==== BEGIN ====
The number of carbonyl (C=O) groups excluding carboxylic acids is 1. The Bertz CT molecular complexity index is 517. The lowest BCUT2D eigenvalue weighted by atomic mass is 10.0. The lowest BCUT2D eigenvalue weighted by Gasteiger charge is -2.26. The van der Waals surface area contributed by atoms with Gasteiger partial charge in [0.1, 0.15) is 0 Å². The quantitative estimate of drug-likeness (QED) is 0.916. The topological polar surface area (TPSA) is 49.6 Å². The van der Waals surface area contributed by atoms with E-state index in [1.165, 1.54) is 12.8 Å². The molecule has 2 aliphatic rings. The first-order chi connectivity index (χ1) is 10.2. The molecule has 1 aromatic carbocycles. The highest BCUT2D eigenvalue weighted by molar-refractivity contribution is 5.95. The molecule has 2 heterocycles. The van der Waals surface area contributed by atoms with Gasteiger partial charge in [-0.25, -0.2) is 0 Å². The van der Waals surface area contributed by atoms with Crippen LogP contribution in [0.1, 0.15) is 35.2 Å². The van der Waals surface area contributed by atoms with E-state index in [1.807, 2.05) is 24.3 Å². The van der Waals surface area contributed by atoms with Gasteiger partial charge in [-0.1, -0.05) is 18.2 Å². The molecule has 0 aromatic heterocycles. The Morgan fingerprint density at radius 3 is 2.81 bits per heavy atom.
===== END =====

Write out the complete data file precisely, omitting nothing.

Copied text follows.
The number of carbonyl (C=O) groups excluding carboxylic acids is 1. The Bertz CT molecular complexity index is 517. The lowest BCUT2D eigenvalue weighted by atomic mass is 10.0. The lowest BCUT2D eigenvalue weighted by Gasteiger charge is -2.26. The van der Waals surface area contributed by atoms with Gasteiger partial charge in [0.1, 0.15) is 0 Å². The quantitative estimate of drug-likeness (QED) is 0.916. The topological polar surface area (TPSA) is 49.6 Å². The van der Waals surface area contributed by atoms with E-state index in [1.165, 1.54) is 12.8 Å². The molecule has 2 aliphatic rings. The first-order chi connectivity index (χ1) is 10.2. The molecule has 1 aromatic carbocycles. The highest BCUT2D eigenvalue weighted by molar-refractivity contribution is 5.95. The molecule has 2 heterocycles. The van der Waals surface area contributed by atoms with Gasteiger partial charge in [-0.25, -0.2) is 0 Å². The van der Waals surface area contributed by atoms with Crippen LogP contribution in [0.1, 0.15) is 35.2 Å². The van der Waals surface area contributed by atoms with E-state index in [1.807, 2.05) is 24.3 Å². The van der Waals surface area contributed by atoms with Gasteiger partial charge in [-0.1, -0.05) is 18.2 Å². The molecule has 0 aromatic heterocycles. The Morgan fingerprint density at radius 3 is 2.81 bits per heavy atom.